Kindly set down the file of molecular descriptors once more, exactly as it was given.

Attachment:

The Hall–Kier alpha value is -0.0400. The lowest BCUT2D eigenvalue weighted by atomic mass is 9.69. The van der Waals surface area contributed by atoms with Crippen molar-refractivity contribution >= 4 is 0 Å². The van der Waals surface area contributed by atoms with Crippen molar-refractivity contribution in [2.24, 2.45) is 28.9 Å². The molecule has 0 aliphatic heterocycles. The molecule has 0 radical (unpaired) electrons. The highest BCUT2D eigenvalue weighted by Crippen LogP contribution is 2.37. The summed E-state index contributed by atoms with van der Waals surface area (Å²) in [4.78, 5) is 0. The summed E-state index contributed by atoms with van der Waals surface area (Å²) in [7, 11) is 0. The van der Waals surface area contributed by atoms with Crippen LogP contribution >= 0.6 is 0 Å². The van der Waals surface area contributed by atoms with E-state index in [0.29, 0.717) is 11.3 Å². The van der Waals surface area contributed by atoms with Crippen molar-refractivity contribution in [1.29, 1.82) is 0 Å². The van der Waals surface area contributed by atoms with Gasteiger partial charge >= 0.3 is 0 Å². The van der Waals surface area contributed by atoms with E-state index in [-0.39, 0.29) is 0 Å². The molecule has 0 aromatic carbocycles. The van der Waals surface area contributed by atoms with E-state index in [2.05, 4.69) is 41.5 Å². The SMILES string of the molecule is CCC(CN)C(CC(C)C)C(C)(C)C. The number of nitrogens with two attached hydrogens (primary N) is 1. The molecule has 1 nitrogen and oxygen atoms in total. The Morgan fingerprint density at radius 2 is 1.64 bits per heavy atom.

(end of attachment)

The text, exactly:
The Hall–Kier alpha value is -0.0400. The lowest BCUT2D eigenvalue weighted by atomic mass is 9.69. The van der Waals surface area contributed by atoms with Crippen molar-refractivity contribution >= 4 is 0 Å². The van der Waals surface area contributed by atoms with Crippen molar-refractivity contribution in [2.24, 2.45) is 28.9 Å². The molecule has 0 aliphatic heterocycles. The molecule has 0 radical (unpaired) electrons. The highest BCUT2D eigenvalue weighted by Crippen LogP contribution is 2.37. The summed E-state index contributed by atoms with van der Waals surface area (Å²) in [4.78, 5) is 0. The summed E-state index contributed by atoms with van der Waals surface area (Å²) in [7, 11) is 0. The van der Waals surface area contributed by atoms with Crippen LogP contribution >= 0.6 is 0 Å². The van der Waals surface area contributed by atoms with E-state index in [0.29, 0.717) is 11.3 Å². The van der Waals surface area contributed by atoms with Crippen molar-refractivity contribution in [1.29, 1.82) is 0 Å². The van der Waals surface area contributed by atoms with Gasteiger partial charge >= 0.3 is 0 Å². The van der Waals surface area contributed by atoms with E-state index in [-0.39, 0.29) is 0 Å². The molecule has 0 aromatic carbocycles. The van der Waals surface area contributed by atoms with E-state index in [2.05, 4.69) is 41.5 Å². The SMILES string of the molecule is CCC(CN)C(CC(C)C)C(C)(C)C. The number of nitrogens with two attached hydrogens (primary N) is 1. The molecule has 1 nitrogen and oxygen atoms in total. The Morgan fingerprint density at radius 2 is 1.64 bits per heavy atom.